GeoTools provides a FactoryFinder system to locate the available factory implementations on the CLASSPATH. By using a FactoryFinder your code can be built to function using only interfaces.

For more information review the page How to Create Something which outlines how to locate an appropriate implementation at runtime.

Separation of Concerns

While you could find and use each of the various Factory implementations directly this would introduce a dependency between your code and that exact implementation. This idea of depending on a specific implementation makes your code brittle with respect to change, and prevents you from taking advantage of a better implementation when it is made available in the future.

Bad practice with direct dependency on ShapeFileDataStoreFactory:

ShapefileDataStoreFactory factory = new ShapefileDataStoreFactory();
ShapeFileDataStore = factory.createDataStore( file );

This code example would have been fine for GeoTools 2.1, however for GeoTools 2.2 an “indexed” shapefile datastore was created with far better performance.

Here is a replacement that allows GeoTools to return an indexed datastore if one is available:

DataStore dataStore = DataStoreFinder.getDataStore( file );

The DataStoreFinder class looks up all the DataStoreFactory implementations available on the CLASSPATH and sorts out which one can make a DataStore to access the provided file.

How to Create

Code leveraging GeoTools usually works against the Java interfaces only but interfaces in Java don’t provide any way to create actual objects. GeoTools therefore provides Factories which are concrete implementations through whose interface users can create actual GeoTools objects such as Features, Styles, Filters, DataStores, and MathTransforms.

This page explains how to use the FactoryFinder system to find the appropriate Factory implementations to instantiate particular objects. The section page will show alternative approaches to obtain and use a particular implementation of an appropriate DataStore interface; those examples show the utility of the FactoryFinder system.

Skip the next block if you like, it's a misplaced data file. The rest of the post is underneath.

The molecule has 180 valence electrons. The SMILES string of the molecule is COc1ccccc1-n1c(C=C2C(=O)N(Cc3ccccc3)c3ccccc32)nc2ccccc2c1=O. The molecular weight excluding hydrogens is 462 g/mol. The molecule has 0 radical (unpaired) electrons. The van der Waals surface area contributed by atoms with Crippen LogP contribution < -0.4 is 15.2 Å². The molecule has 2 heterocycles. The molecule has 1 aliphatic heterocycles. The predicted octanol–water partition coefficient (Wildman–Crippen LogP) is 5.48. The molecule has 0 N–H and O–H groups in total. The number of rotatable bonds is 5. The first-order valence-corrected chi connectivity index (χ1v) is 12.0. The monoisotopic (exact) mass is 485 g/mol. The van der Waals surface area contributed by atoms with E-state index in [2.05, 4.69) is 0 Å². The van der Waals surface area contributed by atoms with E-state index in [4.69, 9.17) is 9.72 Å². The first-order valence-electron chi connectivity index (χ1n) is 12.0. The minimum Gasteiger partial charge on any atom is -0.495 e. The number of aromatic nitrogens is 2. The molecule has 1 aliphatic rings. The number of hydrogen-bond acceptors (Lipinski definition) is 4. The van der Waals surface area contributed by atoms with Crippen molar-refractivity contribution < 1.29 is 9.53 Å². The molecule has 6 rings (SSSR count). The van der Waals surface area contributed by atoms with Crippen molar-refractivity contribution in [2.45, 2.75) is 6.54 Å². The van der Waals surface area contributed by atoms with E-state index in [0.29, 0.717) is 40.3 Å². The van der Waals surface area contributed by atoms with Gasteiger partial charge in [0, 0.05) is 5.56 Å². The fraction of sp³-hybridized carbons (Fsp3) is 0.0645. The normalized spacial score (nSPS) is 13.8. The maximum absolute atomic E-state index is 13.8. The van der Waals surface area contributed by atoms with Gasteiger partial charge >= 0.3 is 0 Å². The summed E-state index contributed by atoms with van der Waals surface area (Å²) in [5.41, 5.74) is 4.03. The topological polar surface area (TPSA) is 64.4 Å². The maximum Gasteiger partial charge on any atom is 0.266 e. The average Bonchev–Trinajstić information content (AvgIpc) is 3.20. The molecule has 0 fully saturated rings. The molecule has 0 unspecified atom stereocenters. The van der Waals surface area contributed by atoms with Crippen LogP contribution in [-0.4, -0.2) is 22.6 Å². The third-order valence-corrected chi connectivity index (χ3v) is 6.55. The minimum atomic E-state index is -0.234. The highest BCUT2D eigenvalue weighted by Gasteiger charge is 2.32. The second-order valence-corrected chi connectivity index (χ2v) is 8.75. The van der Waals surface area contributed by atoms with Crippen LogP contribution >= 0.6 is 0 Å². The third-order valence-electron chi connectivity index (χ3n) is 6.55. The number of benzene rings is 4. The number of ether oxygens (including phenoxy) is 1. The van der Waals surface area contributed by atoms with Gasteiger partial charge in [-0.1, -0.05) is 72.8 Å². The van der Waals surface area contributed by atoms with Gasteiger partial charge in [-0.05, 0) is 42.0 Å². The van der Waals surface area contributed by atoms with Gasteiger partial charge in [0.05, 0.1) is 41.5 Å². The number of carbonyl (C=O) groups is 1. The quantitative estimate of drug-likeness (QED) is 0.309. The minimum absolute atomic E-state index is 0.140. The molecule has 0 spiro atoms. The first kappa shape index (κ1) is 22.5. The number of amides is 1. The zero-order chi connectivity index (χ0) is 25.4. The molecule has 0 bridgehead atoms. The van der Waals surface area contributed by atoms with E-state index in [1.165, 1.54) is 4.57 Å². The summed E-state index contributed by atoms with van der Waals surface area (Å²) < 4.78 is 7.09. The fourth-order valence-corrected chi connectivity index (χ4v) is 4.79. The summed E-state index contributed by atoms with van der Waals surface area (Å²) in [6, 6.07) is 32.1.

Creating in GeoTools

To create an implementation (and not get your hands dirty by depending on a specific class) Java developers are asked to use a Factory. Other languages like Scala allow the definition of a constructors as part of the interface itself.

In GeoTools we use a FactoryFinder to look for a factory implementation on the classpath.

Here is a quick example showing how to create and use a Filter:

FilterFactory factory = CommonFactoryFinder.getFilterFactory( null );
Filter filter = factory.less( "size" ), factory.literal( 2 ) );

if( filter.evaulate( feature )){
   System.out.println( feature.getId() + " had a size larger than 2" );

In this example we:

  1. Found an object which implements the GeoAPI FilterFactory interface using a FactoryFinder.

    (CommonFactoryFinder gave us FilterFactoryImpl in this case)

  2. Used the Factory to produce our Instance.

    (FilterFactoryImpl.less(..) method was used to create a PropertyIsLessThan Filter)

  3. Used the instance to accomplish something.

    (we used the filter to check the size of a Feature )

FactoryFinder Reference

There is a loose naming convention where we try and have a clear progression from interface name, factory name to factory finder name.

However in practice we found it useful to gather many of the common factories together into a common class for lookup.


  • FilterFactory

  • StyleFactory

  • Function

  • FileDataStore - factory used to work with file data stores

  • FeatureFactory - factory used to create features

  • FeatureTypeFactory - factory used to create feature type description